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By RICHARD AMRHINE
HERE COMES Springsteen again, this time with a tour and a new album.
No matter what the mode, The Boss, especially with the E Street Band, is a shot of adrenalin for my soul.
For those of us who were born in the early to mid-1950s and have followed the path of rock 'n' roll since listening to the invasion of The Beatles on a tinny transistor radio--in the dark, with an earplug--the music has been a lifelong friend.
Of course it's not unique to our generation that we associate certain tunes with memorable times, both good and bad, happy and sad. But no genre of popular music has had the staying power of rock 'n' roll, such that my kids and I may well enjoy the same music--Britney, the boy bands and rap aside.
So what is it about Bruce Springsteen that sets him apart from all other rock 'n' roll acts on the planet? There are other bands and artists who have been around for more than 30 years. There are others whose body of work leaves you in awe of their talent.
What Springsteen brings is a relevance to our time that few artists, if any, can match. It's in his music, his lyrics and his work ethic.
I admit that I was a relative latecomer to Springsteen, catching on with his Born to Run album in 1975, about the same time he made the cover of Time magazine. I had to go back, which is still the case today with new music discoveries, and check out the early stuff. That's the place where most Bruce Springsteen fans trace their appreciation of his talent.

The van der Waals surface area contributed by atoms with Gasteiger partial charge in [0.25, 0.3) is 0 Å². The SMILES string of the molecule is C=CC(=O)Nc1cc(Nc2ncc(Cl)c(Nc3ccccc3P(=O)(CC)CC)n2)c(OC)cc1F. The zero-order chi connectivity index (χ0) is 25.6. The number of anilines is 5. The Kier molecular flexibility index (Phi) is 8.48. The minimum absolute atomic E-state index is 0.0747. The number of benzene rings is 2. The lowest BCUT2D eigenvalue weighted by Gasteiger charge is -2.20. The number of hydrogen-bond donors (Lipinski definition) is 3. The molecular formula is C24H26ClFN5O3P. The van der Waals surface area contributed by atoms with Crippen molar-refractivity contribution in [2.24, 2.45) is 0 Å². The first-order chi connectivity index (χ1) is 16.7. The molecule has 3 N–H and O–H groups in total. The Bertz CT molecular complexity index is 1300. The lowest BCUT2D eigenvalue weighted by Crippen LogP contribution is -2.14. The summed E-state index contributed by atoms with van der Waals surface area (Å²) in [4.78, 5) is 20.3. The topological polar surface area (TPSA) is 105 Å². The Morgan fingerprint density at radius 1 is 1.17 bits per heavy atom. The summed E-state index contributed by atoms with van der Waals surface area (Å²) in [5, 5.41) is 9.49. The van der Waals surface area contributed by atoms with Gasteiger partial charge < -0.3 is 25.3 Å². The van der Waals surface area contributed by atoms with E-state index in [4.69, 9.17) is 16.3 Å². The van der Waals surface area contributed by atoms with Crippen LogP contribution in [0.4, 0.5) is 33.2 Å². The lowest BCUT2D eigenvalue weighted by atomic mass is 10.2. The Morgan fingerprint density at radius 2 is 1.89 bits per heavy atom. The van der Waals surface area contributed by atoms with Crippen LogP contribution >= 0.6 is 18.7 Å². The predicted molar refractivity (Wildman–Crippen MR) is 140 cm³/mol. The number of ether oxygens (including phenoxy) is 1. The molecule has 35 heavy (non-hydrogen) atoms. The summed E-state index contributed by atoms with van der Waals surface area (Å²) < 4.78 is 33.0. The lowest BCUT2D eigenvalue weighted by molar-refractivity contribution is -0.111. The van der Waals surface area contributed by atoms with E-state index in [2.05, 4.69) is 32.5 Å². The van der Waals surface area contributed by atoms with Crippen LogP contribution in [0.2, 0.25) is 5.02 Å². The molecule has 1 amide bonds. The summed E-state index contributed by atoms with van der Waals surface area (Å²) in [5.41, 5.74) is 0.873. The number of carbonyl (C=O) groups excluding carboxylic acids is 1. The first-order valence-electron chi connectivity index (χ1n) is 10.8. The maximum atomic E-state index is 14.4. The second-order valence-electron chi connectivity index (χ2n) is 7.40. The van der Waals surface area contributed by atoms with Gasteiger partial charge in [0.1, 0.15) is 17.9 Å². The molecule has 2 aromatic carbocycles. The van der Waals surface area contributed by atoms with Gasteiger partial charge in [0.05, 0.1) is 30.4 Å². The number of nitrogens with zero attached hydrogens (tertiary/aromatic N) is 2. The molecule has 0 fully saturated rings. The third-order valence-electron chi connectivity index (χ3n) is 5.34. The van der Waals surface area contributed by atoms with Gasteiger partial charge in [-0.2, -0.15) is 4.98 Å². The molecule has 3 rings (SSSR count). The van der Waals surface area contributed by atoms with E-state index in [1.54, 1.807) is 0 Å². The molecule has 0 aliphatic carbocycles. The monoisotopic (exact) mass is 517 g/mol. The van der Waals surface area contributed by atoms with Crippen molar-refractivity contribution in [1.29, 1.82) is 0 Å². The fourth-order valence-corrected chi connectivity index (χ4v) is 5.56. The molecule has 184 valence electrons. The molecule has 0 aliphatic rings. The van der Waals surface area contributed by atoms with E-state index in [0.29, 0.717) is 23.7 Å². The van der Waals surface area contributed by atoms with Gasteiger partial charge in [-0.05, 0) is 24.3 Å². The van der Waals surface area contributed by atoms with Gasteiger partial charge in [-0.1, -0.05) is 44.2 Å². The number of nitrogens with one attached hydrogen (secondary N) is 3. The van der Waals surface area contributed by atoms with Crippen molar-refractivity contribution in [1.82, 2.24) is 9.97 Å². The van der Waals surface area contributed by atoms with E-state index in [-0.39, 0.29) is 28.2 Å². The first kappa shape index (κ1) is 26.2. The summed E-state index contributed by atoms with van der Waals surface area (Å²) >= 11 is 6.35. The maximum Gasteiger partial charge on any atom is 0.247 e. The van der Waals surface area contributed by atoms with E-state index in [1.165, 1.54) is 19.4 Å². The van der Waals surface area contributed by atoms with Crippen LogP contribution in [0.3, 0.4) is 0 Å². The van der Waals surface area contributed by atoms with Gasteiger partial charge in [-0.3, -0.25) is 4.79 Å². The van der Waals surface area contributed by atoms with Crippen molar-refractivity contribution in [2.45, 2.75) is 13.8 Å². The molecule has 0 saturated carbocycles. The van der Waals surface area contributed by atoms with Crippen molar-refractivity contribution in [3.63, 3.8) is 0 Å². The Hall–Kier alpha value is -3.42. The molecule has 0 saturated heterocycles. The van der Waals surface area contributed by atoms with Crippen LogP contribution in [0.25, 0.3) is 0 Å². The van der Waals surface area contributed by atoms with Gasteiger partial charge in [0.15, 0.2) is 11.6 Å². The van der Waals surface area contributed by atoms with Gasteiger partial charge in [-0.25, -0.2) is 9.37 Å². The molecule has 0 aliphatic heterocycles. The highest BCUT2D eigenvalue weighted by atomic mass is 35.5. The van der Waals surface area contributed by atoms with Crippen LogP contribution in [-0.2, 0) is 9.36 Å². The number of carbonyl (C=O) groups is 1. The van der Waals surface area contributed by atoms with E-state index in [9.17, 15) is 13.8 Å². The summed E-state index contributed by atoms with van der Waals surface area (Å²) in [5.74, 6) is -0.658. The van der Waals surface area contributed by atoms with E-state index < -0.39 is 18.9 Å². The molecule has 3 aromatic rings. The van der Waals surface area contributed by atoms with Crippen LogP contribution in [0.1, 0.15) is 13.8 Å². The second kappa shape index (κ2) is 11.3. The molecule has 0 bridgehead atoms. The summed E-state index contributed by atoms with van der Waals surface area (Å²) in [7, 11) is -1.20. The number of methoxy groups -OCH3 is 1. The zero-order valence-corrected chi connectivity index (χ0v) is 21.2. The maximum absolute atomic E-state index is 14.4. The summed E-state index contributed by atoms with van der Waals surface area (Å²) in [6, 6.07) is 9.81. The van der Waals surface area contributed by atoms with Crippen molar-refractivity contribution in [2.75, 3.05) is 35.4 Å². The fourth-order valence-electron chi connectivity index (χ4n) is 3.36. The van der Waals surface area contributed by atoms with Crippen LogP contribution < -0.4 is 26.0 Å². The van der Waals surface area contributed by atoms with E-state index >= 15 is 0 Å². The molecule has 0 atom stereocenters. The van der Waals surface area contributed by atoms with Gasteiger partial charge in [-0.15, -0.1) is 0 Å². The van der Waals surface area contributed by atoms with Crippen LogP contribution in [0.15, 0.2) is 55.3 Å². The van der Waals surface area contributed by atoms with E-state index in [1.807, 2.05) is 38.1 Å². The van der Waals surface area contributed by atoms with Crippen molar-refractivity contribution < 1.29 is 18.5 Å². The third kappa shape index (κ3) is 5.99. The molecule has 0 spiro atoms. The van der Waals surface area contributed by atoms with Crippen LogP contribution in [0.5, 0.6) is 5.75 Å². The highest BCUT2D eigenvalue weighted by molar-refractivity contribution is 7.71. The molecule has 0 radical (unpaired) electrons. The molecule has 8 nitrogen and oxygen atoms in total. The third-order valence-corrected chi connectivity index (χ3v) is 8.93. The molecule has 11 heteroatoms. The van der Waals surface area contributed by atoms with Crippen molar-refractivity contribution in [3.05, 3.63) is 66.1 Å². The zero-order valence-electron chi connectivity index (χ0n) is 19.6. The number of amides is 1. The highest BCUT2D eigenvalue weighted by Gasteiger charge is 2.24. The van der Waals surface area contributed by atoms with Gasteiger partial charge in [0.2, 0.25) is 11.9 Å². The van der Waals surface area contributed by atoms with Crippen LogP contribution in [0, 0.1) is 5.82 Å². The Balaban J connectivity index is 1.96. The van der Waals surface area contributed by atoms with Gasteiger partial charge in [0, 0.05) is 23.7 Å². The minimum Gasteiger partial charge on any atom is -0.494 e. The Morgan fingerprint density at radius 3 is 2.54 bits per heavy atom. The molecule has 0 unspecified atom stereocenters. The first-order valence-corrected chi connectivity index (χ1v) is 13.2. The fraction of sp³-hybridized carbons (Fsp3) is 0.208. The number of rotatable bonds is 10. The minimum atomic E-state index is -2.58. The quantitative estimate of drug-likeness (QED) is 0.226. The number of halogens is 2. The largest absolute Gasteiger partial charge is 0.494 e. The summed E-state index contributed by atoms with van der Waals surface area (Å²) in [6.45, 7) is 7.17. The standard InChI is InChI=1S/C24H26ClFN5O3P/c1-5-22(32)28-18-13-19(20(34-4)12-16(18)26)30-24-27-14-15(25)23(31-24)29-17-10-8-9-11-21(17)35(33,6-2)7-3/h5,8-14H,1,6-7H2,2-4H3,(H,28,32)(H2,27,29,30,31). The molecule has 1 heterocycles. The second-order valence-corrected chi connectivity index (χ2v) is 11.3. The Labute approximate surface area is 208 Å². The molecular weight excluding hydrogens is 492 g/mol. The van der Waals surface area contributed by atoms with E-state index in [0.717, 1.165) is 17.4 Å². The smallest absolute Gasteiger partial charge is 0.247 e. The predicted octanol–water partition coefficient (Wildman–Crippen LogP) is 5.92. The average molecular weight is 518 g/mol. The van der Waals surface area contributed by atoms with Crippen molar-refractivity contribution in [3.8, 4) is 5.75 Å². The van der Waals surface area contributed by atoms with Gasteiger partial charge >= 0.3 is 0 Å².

Whether he's singing of a couple of teenagers' first time, of a worker's long day at the factory, or lamenting the lot of the Vietnam veteran who wasn't exactly welcomed home, Springsteen touches our minds, beliefs and emotions.
Some people may think that "Born in the U.S.A." is a patriotic anthem. It is, in a way, but not the way they think:
Got in a little hometown jam
So they put a rifle in my hand
Sent me off to a foreign land
To go and kill the yellow man
Born in the U.S.A.